Blogtalk: What it Means to be Hacked 4


In my last post, Journaling Through Challenging Moments, I shared insights from my personal journal writing as a result of some “web challenges” I was experiencing. The truth, as I soon realized, was that WritingThroughLife had been hacked. Hacked!

Who would want to do such a thing and why? Why to my website? WritingThroughLife doesn’t pose a threat to anyone and — as far as I know — I don’t have any enemies. So I can only assume that some bored college student or programmer decided to amuse him or herself by harming someone else. I don’t understand why anyone would want to harm someone else for any reason. I really don’t. Besides, these sorts of things don’t happen to me, only people I read about in the newspapers. Right?

To help my understanding, I looked up the word hack in the dictionary. Here, in part, is what I found:

As a verb, to hack means to cut with rough or heavy blows. And, it means to use a computer to gain unauthorized access to someone’s data. It’s also used informally to denigrate someone when they can’t cope: “he just couldn’t hack it.” As a noun, it is a rough cut or blow and, of course, an act of computer hacking.

Interestingly, to hack around means to pass one’s time idly, with no definite purpose. And to hack someone off means to annoy them or purposefully make them angry. It is also — I found this particularly amusing — a term used for a writer or journalist who produces unoriginal, boring work. In “olden” days, a hack was an ordinary horse or a taxicab or the bottom half of a two-part door (comes from “hatch”). And, before that a young hawk who was not yet at liberty to hunt for himself was at hack.

I’ve come to the conclusion that a hungry young hawk was at hack, when he discovered an unlocked hack in the backdoor of this old hack’s house. So he decided to hack me off by hacking my website, and dealt me a terrible hack in my most vulnerable (ahem) code. Now, I think I’ve chased that young hack out of my house and securely locked my lower hack — I can’t yet be sure — but this old hack of a web-mistress and writer will never feel quite as secure, knowing that young hawks are always at hack.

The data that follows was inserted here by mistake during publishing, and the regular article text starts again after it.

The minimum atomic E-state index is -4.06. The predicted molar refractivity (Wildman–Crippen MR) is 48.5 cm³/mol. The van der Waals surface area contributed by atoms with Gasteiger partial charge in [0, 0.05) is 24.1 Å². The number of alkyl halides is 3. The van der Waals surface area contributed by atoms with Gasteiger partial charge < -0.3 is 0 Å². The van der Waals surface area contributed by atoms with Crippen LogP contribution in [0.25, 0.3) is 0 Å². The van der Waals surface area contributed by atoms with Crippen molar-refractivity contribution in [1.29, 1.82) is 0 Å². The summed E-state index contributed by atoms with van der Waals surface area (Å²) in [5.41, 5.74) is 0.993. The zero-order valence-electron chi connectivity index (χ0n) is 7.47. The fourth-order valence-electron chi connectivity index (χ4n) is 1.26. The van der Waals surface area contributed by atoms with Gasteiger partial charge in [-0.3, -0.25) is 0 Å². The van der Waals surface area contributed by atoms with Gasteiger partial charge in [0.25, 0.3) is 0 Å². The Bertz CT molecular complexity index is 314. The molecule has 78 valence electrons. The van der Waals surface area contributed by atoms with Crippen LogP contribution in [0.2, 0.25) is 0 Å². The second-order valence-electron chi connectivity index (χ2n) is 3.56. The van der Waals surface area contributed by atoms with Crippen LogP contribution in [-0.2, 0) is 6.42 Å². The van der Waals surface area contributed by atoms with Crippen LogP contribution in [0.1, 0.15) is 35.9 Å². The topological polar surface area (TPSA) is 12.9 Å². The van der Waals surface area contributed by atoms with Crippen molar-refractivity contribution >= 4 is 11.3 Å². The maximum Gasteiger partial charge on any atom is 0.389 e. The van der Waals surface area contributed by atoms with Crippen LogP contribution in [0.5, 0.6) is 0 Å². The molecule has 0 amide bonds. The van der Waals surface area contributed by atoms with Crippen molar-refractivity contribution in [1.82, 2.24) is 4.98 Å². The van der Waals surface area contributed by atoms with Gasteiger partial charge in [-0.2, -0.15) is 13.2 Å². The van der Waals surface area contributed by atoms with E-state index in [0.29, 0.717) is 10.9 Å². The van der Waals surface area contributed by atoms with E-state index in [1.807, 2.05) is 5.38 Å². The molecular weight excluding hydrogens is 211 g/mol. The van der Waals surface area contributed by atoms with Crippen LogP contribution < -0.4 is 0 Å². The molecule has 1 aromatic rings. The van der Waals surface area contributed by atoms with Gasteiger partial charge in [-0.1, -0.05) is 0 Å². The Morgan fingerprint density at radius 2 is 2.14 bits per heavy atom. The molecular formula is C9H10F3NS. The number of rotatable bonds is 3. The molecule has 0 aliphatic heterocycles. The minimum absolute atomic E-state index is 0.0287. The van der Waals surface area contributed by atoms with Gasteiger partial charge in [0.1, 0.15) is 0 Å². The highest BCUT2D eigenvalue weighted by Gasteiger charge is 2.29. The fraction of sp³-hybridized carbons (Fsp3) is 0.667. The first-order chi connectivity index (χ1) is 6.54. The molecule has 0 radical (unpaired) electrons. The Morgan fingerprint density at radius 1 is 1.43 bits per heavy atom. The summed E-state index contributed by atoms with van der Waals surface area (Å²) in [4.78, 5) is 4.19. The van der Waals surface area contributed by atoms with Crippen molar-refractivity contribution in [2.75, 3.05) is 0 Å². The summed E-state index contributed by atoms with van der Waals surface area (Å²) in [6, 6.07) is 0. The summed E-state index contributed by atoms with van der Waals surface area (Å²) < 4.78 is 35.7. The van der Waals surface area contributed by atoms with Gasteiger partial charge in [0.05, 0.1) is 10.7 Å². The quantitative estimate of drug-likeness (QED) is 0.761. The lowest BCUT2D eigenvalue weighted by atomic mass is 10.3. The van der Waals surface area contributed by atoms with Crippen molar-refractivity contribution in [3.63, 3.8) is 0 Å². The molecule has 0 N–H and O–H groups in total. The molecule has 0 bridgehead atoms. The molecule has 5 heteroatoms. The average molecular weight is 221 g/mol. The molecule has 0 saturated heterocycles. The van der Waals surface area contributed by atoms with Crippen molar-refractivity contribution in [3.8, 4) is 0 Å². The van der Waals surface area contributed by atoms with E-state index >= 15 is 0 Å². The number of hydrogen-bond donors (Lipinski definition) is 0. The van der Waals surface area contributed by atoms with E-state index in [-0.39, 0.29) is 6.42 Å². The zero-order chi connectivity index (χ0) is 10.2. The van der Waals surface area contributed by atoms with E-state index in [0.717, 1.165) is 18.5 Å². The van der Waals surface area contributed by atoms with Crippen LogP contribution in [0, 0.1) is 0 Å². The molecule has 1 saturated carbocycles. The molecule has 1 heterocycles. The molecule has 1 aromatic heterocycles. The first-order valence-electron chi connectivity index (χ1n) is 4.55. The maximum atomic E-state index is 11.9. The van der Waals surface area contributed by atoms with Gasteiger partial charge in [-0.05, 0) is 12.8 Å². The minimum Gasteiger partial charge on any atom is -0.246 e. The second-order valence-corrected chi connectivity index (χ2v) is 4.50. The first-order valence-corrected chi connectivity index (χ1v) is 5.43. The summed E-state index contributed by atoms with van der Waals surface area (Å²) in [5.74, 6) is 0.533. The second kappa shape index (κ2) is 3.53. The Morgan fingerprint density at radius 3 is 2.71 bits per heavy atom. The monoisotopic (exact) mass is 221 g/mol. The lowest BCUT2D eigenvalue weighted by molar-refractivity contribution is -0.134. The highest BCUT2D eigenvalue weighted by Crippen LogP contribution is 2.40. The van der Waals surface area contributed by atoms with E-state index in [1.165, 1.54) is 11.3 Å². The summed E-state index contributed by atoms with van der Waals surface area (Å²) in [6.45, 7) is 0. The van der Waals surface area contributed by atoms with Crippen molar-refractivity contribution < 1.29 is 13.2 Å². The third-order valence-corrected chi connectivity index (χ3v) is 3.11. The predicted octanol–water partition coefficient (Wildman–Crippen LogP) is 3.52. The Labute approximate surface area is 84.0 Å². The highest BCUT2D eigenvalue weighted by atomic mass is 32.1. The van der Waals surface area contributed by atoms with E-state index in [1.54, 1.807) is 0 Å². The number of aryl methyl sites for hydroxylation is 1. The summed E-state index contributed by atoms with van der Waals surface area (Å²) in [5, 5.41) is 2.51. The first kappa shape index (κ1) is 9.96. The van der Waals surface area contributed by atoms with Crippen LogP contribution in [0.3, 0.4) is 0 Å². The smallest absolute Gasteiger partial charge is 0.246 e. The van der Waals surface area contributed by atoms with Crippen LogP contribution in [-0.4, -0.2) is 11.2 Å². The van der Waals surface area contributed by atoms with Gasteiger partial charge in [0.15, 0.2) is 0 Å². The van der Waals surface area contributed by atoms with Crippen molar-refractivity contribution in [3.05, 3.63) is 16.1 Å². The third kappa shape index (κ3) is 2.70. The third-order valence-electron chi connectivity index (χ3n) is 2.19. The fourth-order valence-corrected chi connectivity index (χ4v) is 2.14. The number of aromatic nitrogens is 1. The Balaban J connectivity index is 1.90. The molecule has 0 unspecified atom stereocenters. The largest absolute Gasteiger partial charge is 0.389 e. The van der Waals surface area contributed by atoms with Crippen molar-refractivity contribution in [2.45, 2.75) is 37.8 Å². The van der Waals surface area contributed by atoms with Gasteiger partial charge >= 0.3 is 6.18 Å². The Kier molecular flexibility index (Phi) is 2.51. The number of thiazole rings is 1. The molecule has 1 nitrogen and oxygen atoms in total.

*** *** ***

Yesterday was Martin Luther King Junior day, a day to remember and honor his life’s work for peace and social justice. A day to stand up for the principles of tolerance, community, and love. So, to my hacker(s) and all idle young hawks, I say this:

I forgive you. And I believe that underneath these mean-spirited activities, you are basically a good person — one who has been hurt and because of your own pain you lash out at others. But it is when you turn your skills to good use, helping others instead of harming them, that you will find healing for your own wounds.

I have a vision of a world united, one in which people do not intentionally harm one another, but where we work together for the common and individual good. A world in which we understand that where we create competition, we create scarcity, but that by supporting and working with one another we create abundance.

I may not see this world in my lifetime, but I believe that it is possible if only we can all envision it.

____________________________________

Photo by Danja Vasiliev
Print Friendly, PDF & Email

Leave a comment

Your email address will not be published. Required fields are marked *

This site uses Akismet to reduce spam. Learn how your comment data is processed.

4 thoughts on “Blogtalk: What it Means to be Hacked

  • Linda Sievers

    Bravo for you, Amber! Loved your humor in your conclusion statments, and I empathize regarding never feeling quite as secure. I find it extremely difficult to try hard to be honest in a world that appears to value “mean-spirited,” hurtful, invasive behavior. However, for me, you show tremendous spirit in your forgiveness, probably more than I would, and I applaud your courage in holding on to your world vision. It takes more courage to hold such vision than to sleaze around in the swill of cowardice.